Your story features the terrifying Morax, tell us about how you created these witching monsters and what was it like writing for them in novel form?
From my very first pitch, the Morax were always hideous monsters that rose from the mud of Pendle Hill, but they morphed through a few different forms depending on the demands of the drafts, until it made sense that the mud wasn’t their natural state, but a punishment imposed on them. The book gave me the chance to go back and see who the Morax used to be and what they did to deserve such a punishment.
I loved the chance to inhabit the Morax Queen when she reigned supreme. Pure, unquestioning evil is an incredibly dynamic quality in a character and it helps us to witness that and then imagine how it was for such a creature to be disembodied and locked away. The Morax are utterly irredeemable, but through Becka we can see the human face of such hatred, festering over time and finally released, destroying those around her and ultimately herself. The book hopefully strikes a balance between the sci-fi horrors of the Morax and the human darkness that chimes with these times. Thankfully the Doctor is always there to give us hope.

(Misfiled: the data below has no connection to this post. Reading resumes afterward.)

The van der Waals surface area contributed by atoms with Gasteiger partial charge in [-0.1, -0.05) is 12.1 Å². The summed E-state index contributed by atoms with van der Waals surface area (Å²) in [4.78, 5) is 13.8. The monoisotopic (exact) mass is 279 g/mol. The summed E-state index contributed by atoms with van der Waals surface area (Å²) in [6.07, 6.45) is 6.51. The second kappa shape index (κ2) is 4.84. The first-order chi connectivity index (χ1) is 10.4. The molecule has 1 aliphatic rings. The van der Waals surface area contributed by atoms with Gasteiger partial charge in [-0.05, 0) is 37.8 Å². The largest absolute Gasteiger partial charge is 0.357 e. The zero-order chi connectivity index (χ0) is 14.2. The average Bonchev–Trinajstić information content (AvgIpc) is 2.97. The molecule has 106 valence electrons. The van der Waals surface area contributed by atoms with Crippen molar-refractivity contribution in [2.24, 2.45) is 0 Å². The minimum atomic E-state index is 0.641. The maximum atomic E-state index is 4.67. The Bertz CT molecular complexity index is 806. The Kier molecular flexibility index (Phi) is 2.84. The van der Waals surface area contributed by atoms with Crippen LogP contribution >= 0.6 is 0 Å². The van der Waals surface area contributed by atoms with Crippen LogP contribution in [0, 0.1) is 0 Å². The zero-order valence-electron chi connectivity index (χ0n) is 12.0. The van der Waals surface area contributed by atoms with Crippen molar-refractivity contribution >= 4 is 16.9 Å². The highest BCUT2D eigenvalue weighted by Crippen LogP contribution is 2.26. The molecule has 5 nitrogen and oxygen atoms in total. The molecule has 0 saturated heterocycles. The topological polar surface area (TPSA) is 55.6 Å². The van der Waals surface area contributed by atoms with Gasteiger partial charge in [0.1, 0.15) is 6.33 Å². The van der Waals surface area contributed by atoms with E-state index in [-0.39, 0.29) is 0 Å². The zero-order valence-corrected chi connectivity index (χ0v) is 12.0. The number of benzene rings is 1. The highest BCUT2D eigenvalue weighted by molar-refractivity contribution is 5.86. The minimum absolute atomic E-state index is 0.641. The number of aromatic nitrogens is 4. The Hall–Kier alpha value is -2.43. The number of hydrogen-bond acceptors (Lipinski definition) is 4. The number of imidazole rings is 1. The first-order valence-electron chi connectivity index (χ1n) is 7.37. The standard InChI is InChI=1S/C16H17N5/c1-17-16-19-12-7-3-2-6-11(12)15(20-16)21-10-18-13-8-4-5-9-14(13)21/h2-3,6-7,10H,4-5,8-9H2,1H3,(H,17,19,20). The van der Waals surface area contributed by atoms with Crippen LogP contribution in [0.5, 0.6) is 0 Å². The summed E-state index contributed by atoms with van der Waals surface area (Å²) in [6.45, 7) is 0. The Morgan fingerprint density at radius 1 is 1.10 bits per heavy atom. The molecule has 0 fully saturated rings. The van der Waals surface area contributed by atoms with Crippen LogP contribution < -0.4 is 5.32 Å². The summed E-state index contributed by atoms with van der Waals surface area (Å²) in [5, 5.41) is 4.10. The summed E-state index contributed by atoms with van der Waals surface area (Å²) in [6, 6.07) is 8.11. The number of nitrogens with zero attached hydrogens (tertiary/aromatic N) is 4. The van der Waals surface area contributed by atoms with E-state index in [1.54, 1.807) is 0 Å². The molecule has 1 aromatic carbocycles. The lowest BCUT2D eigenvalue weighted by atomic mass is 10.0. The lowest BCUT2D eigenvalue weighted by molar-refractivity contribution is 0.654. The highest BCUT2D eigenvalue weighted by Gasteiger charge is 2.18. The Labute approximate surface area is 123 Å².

What was it like revisiting King James, after the excellent on-screen performance by Alan Cumming?
Good question! Because it should’ve been intimidating, after Alan made the part his own so thrillingly. But luckily that character is so strong that he shoves aside any trepidation and insists on having his say. With a King, it’s wonderful not having the normal insecurities about status that hamper us plebs, so a part of the ego that we all suppress can come out unbridled. And on top of that, you’ve got all of James’ very particular insecurities, so it’s a potent cocktail. We don’t go into his head very often, but playing off other people, especially the Doctor – and Ryan, of course – is where we can have the most fun… right up to the point he becomes extremely dangerous. He’s fascinating and I’d love to write more stories for him and the Doctor one day.
The Target novels hold a special place in fans’ hearts, do you have any fond memories of the range?
Sacrilegious to say, the books were never on my radar growing up. I watched the classic show as a kid, but the only genre novels I came across were horrors so those and Adrian Mole were pretty much all I read. But I’ve done some catching up since, and I know how special Targets are to fans from friends who are big collectors. It’s a real honour to be a small part of such an extraordinary and beloved body of work.
And most importantly, can we expect more apple-bobbing in the book?
Ha ha, you’ve got me – the final twist is that Earth is merely an apple, bobbing in the barrel of a fiendish Hallowe’en-fixated alien deity and we’re about to get chomped! Actually, there might be something in that…